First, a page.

Oliver North

Jerusalem -- Here in the City of David, Israeli residents are deeply concerned that they are losing the battle for public opinion to the masters of terror. They are not alone. Earlier this week, at Naval Air Station in Fallon, Nev., Defense Secretary Donald Rumsfeld told a group of U.S. Navy and Marine aviators that he is deeply troubled by the effectiveness of terror groups which "manipulate the media" and influence Western public opinion. Rumsfeld went so far as to admit that it "keeps me up at night." It should -- for our adversaries in the global war on terror have become masters of manipulating U.S. and European public opinion.

Since my arrival in Israel, Sheikh Hassan Nasrallah, the Iranian puppet who speaks for Hezbollah, has provided a remarkable example of the problem. In a press conference set to coincide with U.N. Secretary General Kofi Annan's visit to the region, Nasrallah "apologized" to the people of Lebanon, telling them -- and the world -- that the terror organization he heads would never have kidnapped two Israeli soldiers "if they had known that the Zionists were going to respond so viciously." This outrageous confession to violations of international law and multiple U.N. resolutions was applauded by "Middle East analysts" in Paris, Brussels and Washington, D.C. as a "hopeful sign of penitence" and a desire to be "reasonable." Those lauding Nasrallah in the so-called "mainstream media" missed the point that the two kidnapped soldiers are still held by Hezbollah.

Successful propagation of terrorist cant, distortion and disinformation ultimately depends on the willingness and ability of news organizations to recognize propaganda for what it is -- and say so. Yet, in these days of 24-hour, "action-oriented news," it appears that few conventional news organizations are up to the task of adequately determining what is and is not real. A few examples from recent history:

-- Last December, just days before the Iraqi elections, Western news agencies were provided with videotape and photographs purporting to show that Ramadi, capital of Al Anbar province, was under the control of Sunni militants who were going to keep people from going to the polls. Questions about the veracity of the claim were immediately raised by U.S. and Iraqi authorities -- but the images were published and aired without critique or disclaimer throughout the United States and Europe.

-- Just hours after the United Nations mandated ceasefire in Lebanon, Hezbollah "aid workers" were photographed and videotaped disbursing U.S. currency to Lebanese civilians made homeless by Israeli attacks. Though questions were immediately raised about the likelihood that the bills were Iranian counterfeits, no news organization has reported, confirmed or denied the charge.

-- The same day that FOX News journalists Steve Centanni and Olaf Wiig were freed from 13 days of captivity in Gaza, Reuters reported that Israeli Defense Forces (IDF) fired a missile at a press vehicle, wounding two cameramen -- one from Reuters and the other from Iranian World TV. Yet, as the Jerusalem Post points out, "photographs taken of the vehicle after the purported missile attack give no indication that the car was hit by anything. There is a gash on the roof. The hood is bent out of shape. But nothing seems to have been burned. Cars hit by missiles do not look like they have just been in a nasty accident. Cars hit by missiles are destroyed." This observation escaped notice by the rest of the so-called mainstream media.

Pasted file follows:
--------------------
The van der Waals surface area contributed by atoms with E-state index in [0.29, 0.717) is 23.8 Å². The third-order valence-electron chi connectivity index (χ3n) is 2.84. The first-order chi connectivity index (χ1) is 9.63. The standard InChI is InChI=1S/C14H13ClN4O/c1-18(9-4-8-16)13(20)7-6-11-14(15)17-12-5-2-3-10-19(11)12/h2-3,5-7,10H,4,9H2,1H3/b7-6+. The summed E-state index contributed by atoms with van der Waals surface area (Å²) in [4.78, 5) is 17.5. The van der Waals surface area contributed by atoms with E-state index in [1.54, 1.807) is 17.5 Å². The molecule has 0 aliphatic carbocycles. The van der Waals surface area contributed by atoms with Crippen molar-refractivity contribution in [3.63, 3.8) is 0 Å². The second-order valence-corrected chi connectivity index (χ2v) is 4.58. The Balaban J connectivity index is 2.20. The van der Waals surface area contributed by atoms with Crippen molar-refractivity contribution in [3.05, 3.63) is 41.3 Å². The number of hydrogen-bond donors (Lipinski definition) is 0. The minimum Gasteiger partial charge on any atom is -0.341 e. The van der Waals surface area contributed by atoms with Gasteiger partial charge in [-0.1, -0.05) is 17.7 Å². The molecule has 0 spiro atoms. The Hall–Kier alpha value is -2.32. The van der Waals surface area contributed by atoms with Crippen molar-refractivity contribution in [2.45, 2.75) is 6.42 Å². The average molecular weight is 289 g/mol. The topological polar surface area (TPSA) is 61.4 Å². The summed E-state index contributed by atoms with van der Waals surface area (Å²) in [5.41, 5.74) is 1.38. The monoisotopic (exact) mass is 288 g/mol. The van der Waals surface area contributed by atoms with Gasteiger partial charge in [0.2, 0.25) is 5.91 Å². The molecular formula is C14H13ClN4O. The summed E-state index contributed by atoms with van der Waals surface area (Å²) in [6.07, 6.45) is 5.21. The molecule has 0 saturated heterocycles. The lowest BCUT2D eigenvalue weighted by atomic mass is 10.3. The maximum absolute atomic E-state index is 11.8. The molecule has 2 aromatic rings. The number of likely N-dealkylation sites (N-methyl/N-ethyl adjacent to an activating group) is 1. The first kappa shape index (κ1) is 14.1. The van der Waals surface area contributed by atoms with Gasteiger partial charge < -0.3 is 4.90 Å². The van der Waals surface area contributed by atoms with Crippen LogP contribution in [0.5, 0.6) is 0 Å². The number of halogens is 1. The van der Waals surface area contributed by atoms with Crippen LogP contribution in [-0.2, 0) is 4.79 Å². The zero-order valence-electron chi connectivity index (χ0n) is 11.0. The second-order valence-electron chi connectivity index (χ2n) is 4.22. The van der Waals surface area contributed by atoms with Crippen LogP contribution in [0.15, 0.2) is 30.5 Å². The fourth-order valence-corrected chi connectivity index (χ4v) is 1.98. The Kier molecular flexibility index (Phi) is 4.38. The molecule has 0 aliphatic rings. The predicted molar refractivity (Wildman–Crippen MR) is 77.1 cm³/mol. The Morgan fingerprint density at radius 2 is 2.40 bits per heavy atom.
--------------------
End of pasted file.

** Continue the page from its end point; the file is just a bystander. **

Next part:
-- The 33-day Israeli military operation against Hezbollah in Lebanon is rife with examples of how disinformation has become mainstream news. One of the most egregious examples was the claim, widely circulated in the Western media, that IDF aircraft intentionally targeted a Red Cross convoy of clearly marked ambulances in Qana on July 23. Though photographs taken at the time clearly show that no such attack occurred, both Amnesty International and Human Rights Watch used published accounts of the attack as evidence of Israeli "war crimes." Bloggers -- like Powerline and Zombietime -- who reported this disinformation were dismissed as "right-wing extremists."

In his comments at Fallon Air Station and subsequent remarks before the Veterans of Foreign Wars in Reno, Nev., Rumsfeld said, "What bothers me the most is how clever the enemy is. They are actively manipulating the media in this country. The enemy lies constantly -- almost totally without consequence. They portray our cause as a war on Islam when in fact the overwhelming majority of victims of their terrorism have been thousands and thousands of innocent Muslims -- men, women and children."

All true -- and all widely ignored by the so-called mainstream media. The Israelis may feel the effects of this propaganda war more intently -- because they are closer to the problem -- at least for now. But Rumsfeld's assessment is a dire warning to all of us: "The enemy is so much better at communicating. I wish we were better at countering that because the constant drumbeat of things they say -- all of which are not true -- is harmful. It's cumulative. It weakens people's will and lessens their determination, and raises questions in their minds as to whether the cost is worth it."

But that, of course, would require that the masters of the mainstream media acknowledge that preserving Western civilization is "worth the cost."

Oliver North is Founder and Honorary Chairman of the Freedom Alliance, a Townhall.com Gold Partner.


Oliver North

Oliver North is a nationally syndicated columnist, the host of War Stories on the Fox News Channel, the author of the new novel Heroes Proved and the co-founder of Freedom Alliance, an organization that provides college scholarships to the children of U.S. military personnel killed or permanently disabled in the line of duty. Join Oliver North in Israel by going to www.olivernorthisrael.com.